## Thursday, May 29, 2014

### Tukey-Kramer Post-Hoc Test in Excel For Single-Factor ANOVA

This is one of the following sixteen articles on Single-Factor ANOVA in Excel

Overview of Single-Factor ANOVA

Single-Factor ANOVA in 5 Steps in Excel 2010 and Excel 2013

Shapiro-Wilk Normality Test in Excel For Each Single-Factor ANOVA Sample Group

Kruskal-Wallis Test Alternative For Single Factor ANOVA in 7 Steps in Excel 2010 and Excel 2013

Levene’s and Brown-Forsythe Tests in Excel For Single-Factor ANOVA Sample Group Variance Comparison

Single-Factor ANOVA - All Excel Calculations

Overview of Post-Hoc Testing For Single-Factor ANOVA

Tukey-Kramer Post-Hoc Test in Excel For Single-Factor ANOVA

Games-Howell Post-Hoc Test in Excel For Single-Factor ANOVA

Overview of Effect Size For Single-Factor ANOVA

ANOVA Effect Size Calculation Eta Squared in Excel 2010 and Excel 2013

ANOVA Effect Size Calculation Psi – RMSSE – in Excel 2010 and Excel 2013

ANOVA Effect Size Calculation Omega Squared in Excel 2010 and Excel 2013

Power of Single-Factor ANOVA Test Using Free Utility G*Power

Welch’s ANOVA Test in 8 Steps in Excel Substitute For Single-Factor ANOVA When Sample Variances Are Not Similar

Brown-Forsythe F-Test in 4 Steps in Excel Substitute For Single-Factor ANOVA When Sample Variances Are Not Similar

# Tukey-Kramer Post-Hoc Test in Excel For Single- Factor ANOVA

The Tukey-Kramer Post-Hoc test is performed when group variances are equal and group sizes are unequal. The Tukey-Kramer test is normally performed in place of Tukey’s HSD when group sizes are the same because both Post-Hoc tests produce the same answer.

The Tukey-Kramer test calculates Test Statistic q for each pair of means. This Test Statistic is compared to qCritical . The critical q values are found on the Studentized Range q table using the Excel lookup function, INDEX(array, row number, column number).

The difference between the two means is designated as significant if its test statistic q is larger than the critical q value from the table.

The Test Statistic q is calculated as follows:

q = (Max Group Mean – Min Group Mean) / SE

where SE (standard error) is calculated as follows:

df = Degrees of freedom = (total number of samples) – (total number of groups)

The first step when performing the Tukey-Kramer test is to list all unique mean pairs and the differences between the means. All of this information can be found from the Excel ANOVA output as follows:

Group 1 Mean = x_bar1 = 19.045

Group 2 Mean = x_bar2 = 19.261

Group 3 Mean = x_bar3 = 18.056

Three unique group pairings exist: (1,2), (1,3), and (2,3)

The differences in means of each pair are as follows:

Pair (1,2) Mean Difference = ABS(19.045-19.261) = 0.216

Pair (1,3) Mean Difference = ABS(19.045-18.056) = 0.989

Pair (2,3) Mean Difference = ABS(19.261-18.056) = 1.205

The pair of groups having the largest difference in means occurs in groups 2 and 3. This group pair will therefore be the first evaluated to determine if its difference is large enough to be significant.

Test Statistic q for this group pair will be calculated as follows:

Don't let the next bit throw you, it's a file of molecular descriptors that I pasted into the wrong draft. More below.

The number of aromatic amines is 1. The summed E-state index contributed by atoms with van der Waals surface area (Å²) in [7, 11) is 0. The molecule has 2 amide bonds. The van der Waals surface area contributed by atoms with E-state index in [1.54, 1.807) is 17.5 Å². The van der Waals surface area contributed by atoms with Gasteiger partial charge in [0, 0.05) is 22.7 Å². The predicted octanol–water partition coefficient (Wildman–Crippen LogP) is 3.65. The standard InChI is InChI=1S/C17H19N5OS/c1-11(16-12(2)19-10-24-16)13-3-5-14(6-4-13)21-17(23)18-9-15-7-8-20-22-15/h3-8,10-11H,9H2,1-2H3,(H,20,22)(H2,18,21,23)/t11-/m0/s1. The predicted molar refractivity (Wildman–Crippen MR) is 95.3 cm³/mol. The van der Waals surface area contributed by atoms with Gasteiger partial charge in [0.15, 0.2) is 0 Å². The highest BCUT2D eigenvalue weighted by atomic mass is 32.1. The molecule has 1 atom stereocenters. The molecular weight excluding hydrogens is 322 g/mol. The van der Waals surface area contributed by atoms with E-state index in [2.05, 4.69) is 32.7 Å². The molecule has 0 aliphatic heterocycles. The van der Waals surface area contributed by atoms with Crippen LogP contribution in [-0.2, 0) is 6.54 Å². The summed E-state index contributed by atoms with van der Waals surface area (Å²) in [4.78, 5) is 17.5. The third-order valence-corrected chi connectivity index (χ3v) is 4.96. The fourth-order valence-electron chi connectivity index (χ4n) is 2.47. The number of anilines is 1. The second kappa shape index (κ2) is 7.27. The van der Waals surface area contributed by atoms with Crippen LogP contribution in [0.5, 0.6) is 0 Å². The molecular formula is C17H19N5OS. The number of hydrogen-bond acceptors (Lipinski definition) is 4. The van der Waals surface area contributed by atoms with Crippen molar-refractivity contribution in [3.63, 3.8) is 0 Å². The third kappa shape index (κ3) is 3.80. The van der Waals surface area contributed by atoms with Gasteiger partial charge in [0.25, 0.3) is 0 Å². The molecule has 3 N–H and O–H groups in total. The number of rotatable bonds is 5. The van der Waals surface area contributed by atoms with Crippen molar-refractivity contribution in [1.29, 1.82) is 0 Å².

q2,3 = ABS(x_bar2 – x_bar3) / SE

where SE = SQRT(1/2 * MSWithin * (1/n2 + 1/n3) )

ABS(x_bar2 – x_bar3) = 1.205

MSWithin = 2.306

n2 = 23

n3 = 18

q2,3 = 1.205 / SQRT((0.5)*2.306*(1/23+1/18)) = 3.566

df = (total number of samples) – (total number of groups)

df = 63 – 3 = 60

From the Studentized Range q table

qCritical = 3.399

According to the Tukey-Kramer test the largest difference (pair 2,3) is significant because q(2,3) = 3.566 and is larger than qCritical (3.399). The differences between the other pairs are not significant because q(1,2) = 0.6745 and q(1,3) = 2.898. The Games-Howell test will shortly be shown to produce very similar results.

Looking Up qCritical on the Studentized Range q Table With the Excel INDEX() Function

The Studentized Range q table and the Excel Index() function appear as follows:

=INDEX( array, relative row number, relative column number )

A relative address is the address relative to the cell in upper left corner of the array. In the INDEX() function is attempting to locate a value in a cell that is in the third column over (to the right of) and third row down from the cell in the upper left corner of the array, the relative row number equals 3 and the relative column number equals 3.

The array is the absolute address of the array. This is given by:

(upper left corner cell:lower right corner cell). In this case it would be (D5:K103)

Excel Master Series Blog Directory

Statistical Topics and Articles In Each Topic

• Histograms in Excel
• Bar Chart in Excel
• Combinations & Permutations in Excel
• Normal Distribution in Excel
• t-Distribution in Excel
• Binomial Distribution in Excel
• z-Tests in Excel
• t-Tests in Excel
• Hypothesis Tests of Proportion in Excel
• Chi-Square Independence Tests in Excel
• Chi-Square Goodness-Of-Fit Tests in Excel
• F Tests in Excel
• Correlation in Excel
• Pearson Correlation in Excel
• Spearman Correlation in Excel
• Confidence Intervals in Excel
• Simple Linear Regression in Excel
• Multiple Linear Regression in Excel
• Logistic Regression in Excel
• Single-Factor ANOVA in Excel
• Two-Factor ANOVA With Replication in Excel
• Two-Factor ANOVA Without Replication in Excel
• Randomized Block Design ANOVA in Excel
• Repeated-Measures ANOVA in Excel
• ANCOVA in Excel
• Normality Testing in Excel
• Nonparametric Testing in Excel
• Post Hoc Testing in Excel
• Creating Interactive Graphs of Statistical Distributions in Excel
• Solving Problems With Other Distributions in Excel
• Optimization With Excel Solver
• Chi-Square Population Variance Test in Excel
• Analyzing Data With Pivot Tables
• SEO Functions in Excel
• Time Series Analysis in Excel
• VLOOKUP